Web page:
15. Similarity  Same level of physical attractiveness  Age, Educational Status and Religion  Race and Ethnicity  Why?  share similar interests & activities  communicate better  confirm own views & experiences  supportive of values & beliefs  Validation – mirror image of ourselves  Reciprocity  when someone shows they like us, we tend to like them back  increases self-esteem  increases likelihood of relationship enduring  Physical attractiveness  "what's beautiful is good" belief  status by association  most important in early stages  may be an indication of physical health  heterosexual males place greater value
  16. Falling in Love: Why and With Whom Sociobiology- Behavior explained by evolutionary needs (Buss) Men attracted to young attractive females to maximize reproductive success Women attracted to older, established men to maximize their reproductive success
  18. THE MYTH THAT LOVE AND ANGER INCOMPATIBLE Many people believe that if they love someone, this implies that they cannot get angry at them. When anger is withheld, it will always surface in other dysfunctional ways: jealousy, passive-aggressiveness, etc However, Love NEVER involves threats, put-downs, verbal, physical, emotional and sexual violence!!!!! Those kinds of behaviors are dangerous and are behaviors found in batterers and in domestic violence cases.
  19. Interface Children Family Services of Ventura County. A comprehensive site offering links to various agencies throughout the county - also info on low cost counseling. (Telephone Number (805) 485-6114 ) The Coalition to end Domestic and Sexual Violence Ventura County - local counseling available Telephone Number: 805-983-6014; 24 Hour Hotline: 805-656-1111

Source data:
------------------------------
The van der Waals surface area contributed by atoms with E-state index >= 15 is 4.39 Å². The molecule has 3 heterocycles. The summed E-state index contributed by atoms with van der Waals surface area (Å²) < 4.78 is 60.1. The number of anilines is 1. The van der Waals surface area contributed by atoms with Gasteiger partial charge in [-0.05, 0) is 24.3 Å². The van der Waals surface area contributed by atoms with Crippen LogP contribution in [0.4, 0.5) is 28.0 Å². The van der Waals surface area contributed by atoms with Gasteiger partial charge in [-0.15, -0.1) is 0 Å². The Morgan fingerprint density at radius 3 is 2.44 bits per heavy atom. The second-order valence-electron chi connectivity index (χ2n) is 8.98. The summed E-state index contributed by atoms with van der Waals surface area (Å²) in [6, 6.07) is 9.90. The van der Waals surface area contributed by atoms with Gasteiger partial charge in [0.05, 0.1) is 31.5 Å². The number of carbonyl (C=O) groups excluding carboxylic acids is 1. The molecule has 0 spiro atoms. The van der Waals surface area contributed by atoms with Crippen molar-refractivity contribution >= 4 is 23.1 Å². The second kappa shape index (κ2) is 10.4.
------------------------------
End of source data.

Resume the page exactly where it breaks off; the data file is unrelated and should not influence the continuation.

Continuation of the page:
20. Authentic vs. Inauthentic Love (I Never Knew I Had a Choice, Corey & Corey – 2006)  Authentic Love:  Enhancing, empowering, affirming  Inauthentic Love:  Crippling, stifling, paranoid, controlling INAUTHENTIC LOVE  Rigid unrealistic expectations  Conditionally loving – “strings attached”  Dishonest  Threatened by other relationships/interests  Possessive  Utterly dependant – to fill void (I NEED YOU!!)  Lacks commitment.  Guarded with feelings, thoughts – won’t allow vulnerability  Controlling, manipulative and punitive: wants to change the person
  21. AUTHENTIC LOVE  Unconditional acceptance and love  Caring - not smothering, or possessive.  Respectful, responsive and encouraging: I can see you as a separate person I can encourage you to stand alone and to be who you are I avoid treating you as an object I will be there for you when you need me, and give you your space as well.  Delight in each other’s growth  Letting go of fear : Risk taking – vulnerable  We are committed by choice  I choose to be with you  I want to be with you  If you leave I will still be able to survive
  22.  Mutual trust  You trust the person will not deliberately hurt you or manipulate you  Accepting imperfections: no need to change  Willingness to work things out  Encourages and supports other relationships  Selfish  I take care of “me” first  I am complete and worthwhile on my own  Each is able to talk openly with the other about the relationship  Playful and fun  The two persons are equal in the relationship  Each person recognizes the need for solitude and creates the time in which to be alone  They are able to cope with anger in the relationship